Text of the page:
Wellington is a lovely and very liveable city. When I lived there though I experienced quite a few quakes, and that was the main reason I decided to come to Auckland when I got back from overseas. Let's just hope the dormant volcano field doesn't fire up.
Yeah, on top of everything else! I'd just sat down with a cup of tea and the house started shaking and all the tchatchkes and my cup rattling. Greg looked it up and it seems to be a 3.8 not far off, under Mototapu Island.
OK, Christchurch gets more and worse than that, but we're supposed to be volcano country here. Though long may they all lie dormant.
Tomorrow (the 26th) at 9:26am the whole country is meant to do The Big Shakeout to practise for an earthquake. The slogan is "drop, cover, and hold": get down, crawl underneath a piece of furniture, cover your head, and hold on to the furniture. I won't be at work, but if I were I wouldn't be able to resist singing Duck and Cover, the 50s song by Bert the Turtle which was meant to make people think they had a chance in a nuclear war. I originally came across this scary little gem in the film The Atomic Cafe which is blackly funny and worth a watch if you come across it.
Earthquakes are easier to survive, but we don't actually have anything to go under at home, both our tables being glass-topped and a potential source of very sharp glittering daggers, our bed having wooden slats that probably aren't roof-bearing, the spare beds too low to get under, and this computer desk has shelves that would stop me getting in very far. Eh, if a Big One happens, I'll cower in a doorway and cling to the jamb, which is what I used to do in Wellington when a worrying one hit.
Our department had a champagne breakfast this morning followed an hour later by mince pies, lolly cake, chocolate brownies, and liqueur chocolates with more champagne! When I got back to my desk after that our department all had huge tinned plum puddings from our manager. I think I'll keep mine till winter. We finished at noon and not much work actually got done.
Then I came home feeling mellow and ready to relax and do as little as poss with seven library books stacked up ready to read.
So far so good.
My sister (you remember, the nutty one who has all sorts of bizarre obsessions like magic water) is going to India for two weeks to volunteer in an orphanage with five other people. No, I can't see just what they'd do to help in just two weeks, but what do I know? She wants to come up tomorrow to buy some cotton Indian clothes to wear till she can buy something there. She wants me to go shopping with her but I have several days of reading and knitting and chilling out planned and besides, it's embarrassing just being with her. I know what she'll do: tell all the shopkeepers she comes across her life story and just why she's going to India. Oy. You need a fish slice to fit a word in edgeways.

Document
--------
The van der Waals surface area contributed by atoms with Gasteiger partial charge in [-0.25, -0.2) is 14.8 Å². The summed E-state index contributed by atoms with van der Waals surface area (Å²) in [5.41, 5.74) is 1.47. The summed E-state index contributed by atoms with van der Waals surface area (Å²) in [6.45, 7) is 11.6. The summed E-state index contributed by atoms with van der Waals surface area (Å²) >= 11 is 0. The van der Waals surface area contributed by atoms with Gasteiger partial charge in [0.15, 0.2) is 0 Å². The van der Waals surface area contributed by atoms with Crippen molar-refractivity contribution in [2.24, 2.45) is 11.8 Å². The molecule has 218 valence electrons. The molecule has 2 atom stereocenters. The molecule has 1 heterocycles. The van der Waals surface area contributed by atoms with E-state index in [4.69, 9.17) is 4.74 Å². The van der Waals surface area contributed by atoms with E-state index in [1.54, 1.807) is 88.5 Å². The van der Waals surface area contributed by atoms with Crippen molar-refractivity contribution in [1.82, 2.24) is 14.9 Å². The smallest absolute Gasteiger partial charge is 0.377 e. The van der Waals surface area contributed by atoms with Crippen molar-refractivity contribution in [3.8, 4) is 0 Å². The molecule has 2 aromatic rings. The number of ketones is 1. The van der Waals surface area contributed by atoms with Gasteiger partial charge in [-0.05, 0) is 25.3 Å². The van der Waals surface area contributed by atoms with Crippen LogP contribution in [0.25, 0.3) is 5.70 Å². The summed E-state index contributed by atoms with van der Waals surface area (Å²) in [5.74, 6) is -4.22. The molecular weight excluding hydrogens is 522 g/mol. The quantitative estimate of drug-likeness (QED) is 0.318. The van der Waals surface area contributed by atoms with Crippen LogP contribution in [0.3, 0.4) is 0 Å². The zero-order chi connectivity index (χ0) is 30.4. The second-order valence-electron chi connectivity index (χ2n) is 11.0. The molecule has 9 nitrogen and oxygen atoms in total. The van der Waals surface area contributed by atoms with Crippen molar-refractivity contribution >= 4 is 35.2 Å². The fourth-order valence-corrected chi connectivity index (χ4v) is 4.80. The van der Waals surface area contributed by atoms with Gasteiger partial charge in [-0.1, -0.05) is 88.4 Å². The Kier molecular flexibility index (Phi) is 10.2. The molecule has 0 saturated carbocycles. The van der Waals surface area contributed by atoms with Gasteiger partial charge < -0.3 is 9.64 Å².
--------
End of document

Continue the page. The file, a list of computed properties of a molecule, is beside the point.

Anyway I've managed to talk her out of schlepping me along and reduced the contact to lunch out so I might escape the sister-induced migraine.
So far fairly good.
However there have been two more big earthquakes in Christchurch (probably with loads of people out shopping too) and Greg's on the phone to family about it. His mother got "thrown around a bit" but she's OK and, as ever, unwilling to leave her house in the red (demolition) zone. The latest is that there are no fatalities but some injuries. Those poor people down there; a lot of them just can't take the stress any more and are moving out. I heard a woman who won a CD on the radio this morning saying how lovely the weather was down there. And now this. :-(
There was a baby earthquake here in Auckland over an hour ago (while we were watching White Collar). Just a short sharp jolt that had Jasmin looking around suspiciously. On our geonet site it showed up as a 2.9 at 9.09pm with the epicentre 9km deep and just in the next suburb (St Heliers). We're on the Australian plate here so don't get many. I hope that's all we get.
Good night, she says hopefully.
February was the hottest on record here, so no wonder I was sweltering. It's much nicer now, but still a degree or two hotter than normal.
Anyway, here are some lighter moments from the earthquake.
A guy called Phil has the boulder which smashed through his house on sale, all proceeds to the earthquake relief fund. "Rocky will enhance your 'indoor outdoor' flow considerably, especially if you load him in through the garage roof like we did." Ahahaha, I notice that the seller allows pick-ups. It's worth taking a look at the photos (the last one made me laugh) and the comments are extremely funny; Phil has a great sense of humour and his replies are brilliant. The bidding's at $7000 last time I looked. :-D One person was worried that Rocky might not go to a good home and I was tempted to suggest he gets micro-chipped in case he strays, but I think Phil has his hands full with the comments he has already.